Millions of files belonging to European users of the closed-down files-sharing servicing Megaupload have been deleted, according to company founder Kim Dotcom.
Revealing the news on Twitter, Dotcom explained that the Dutch hosting company Leaseweb deleted data from 690 servers without warning. That amounted to petabytes of data mostly belonging to European users of Megaupload, which was shut down by the FBI in January 2012 over allegations that it hosted pirated material. One petabyte is equal to 1,000 terabytes.
"Very bad news," Dotcom tweeted. "Millions of personal Megaupload files, petabytes of pictures, backups, personal & business property forever destroyed by Leaseweb."
Dotcom, 39, described the act as "the largest data massacre in the history of the internet by the US government, the Department of Justice & Leaseweb."
The German entrepreneur faces extradition to the US to face online piracy charges relating to his Megaupload website, which was shut down while he was arrested during a raid on his New Zealand mansion 18 months ago.
Since then, Dotcom has fought to protect the data on the servers, and to clear his name. In January he launched a replacement service simply called Mega.
Dotcom continued on Twitter: "Leaseweb has not warned us about deleting Megaupload servers. They informed us today [19 June] that servers were deleted on February 1st, 2013. Our lawyers have repeatedly asked Leaseweb not to delete Megaupload servers while court proceedings are pending in the US.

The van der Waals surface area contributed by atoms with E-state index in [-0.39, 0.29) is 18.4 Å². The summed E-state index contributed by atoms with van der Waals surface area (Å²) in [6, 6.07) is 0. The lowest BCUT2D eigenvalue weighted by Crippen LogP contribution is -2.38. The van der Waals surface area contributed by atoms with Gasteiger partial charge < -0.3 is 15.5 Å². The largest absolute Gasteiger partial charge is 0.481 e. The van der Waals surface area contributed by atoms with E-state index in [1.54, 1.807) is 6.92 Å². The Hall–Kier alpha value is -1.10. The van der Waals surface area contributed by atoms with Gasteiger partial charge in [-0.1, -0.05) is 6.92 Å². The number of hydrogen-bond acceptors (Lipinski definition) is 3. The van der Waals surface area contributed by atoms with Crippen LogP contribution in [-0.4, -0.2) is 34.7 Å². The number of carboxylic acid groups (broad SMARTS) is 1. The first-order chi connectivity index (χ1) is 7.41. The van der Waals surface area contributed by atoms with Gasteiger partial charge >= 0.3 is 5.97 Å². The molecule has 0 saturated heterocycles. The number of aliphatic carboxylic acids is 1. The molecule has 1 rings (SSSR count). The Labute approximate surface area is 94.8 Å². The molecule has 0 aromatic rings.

Megaupload was one of the most popular websites on the internet with millions of customers using it to store and share files either for free, or by subscribing to a premium service. The site is believed to have been responsible for around 4% of total internet traffic.
Dotcom said he and his team had asked for some of his $42m (£27m) in assets to be unfrozen to pay for the servers, but the DOJ refused.
Dotcom told TorrentFreak: "It's such a betrayal. They could have given us some warning. We could have informed the court that a deletion is imminent. But Leaseweb did not even give us or our users a fair chance.
"This is what the US government wanted all along. That's why they seized all of our assets and would not even release funds to pay our hosting partners...this was totally unnecessary and evil."
In a statement emailed to IBTimes UK, Alex de Joode, senior regulatory counsel for Leaseweb said: "During the year we stored the servers and the data we received no request for access nor any request to retain the data. After a year of nobody showing any interest in the servers and data we considered our options. We did inform Megaupload about our decision to re-provision the servers.
"Megaupload didn't respond. As no response was received, we commenced the re-provisioning of the servers in February 2013. To minimise security risks and maxmise the privacy of our clients, it is a standard procedure at Leaseweb to completely clean servers before they are offered to any new customer."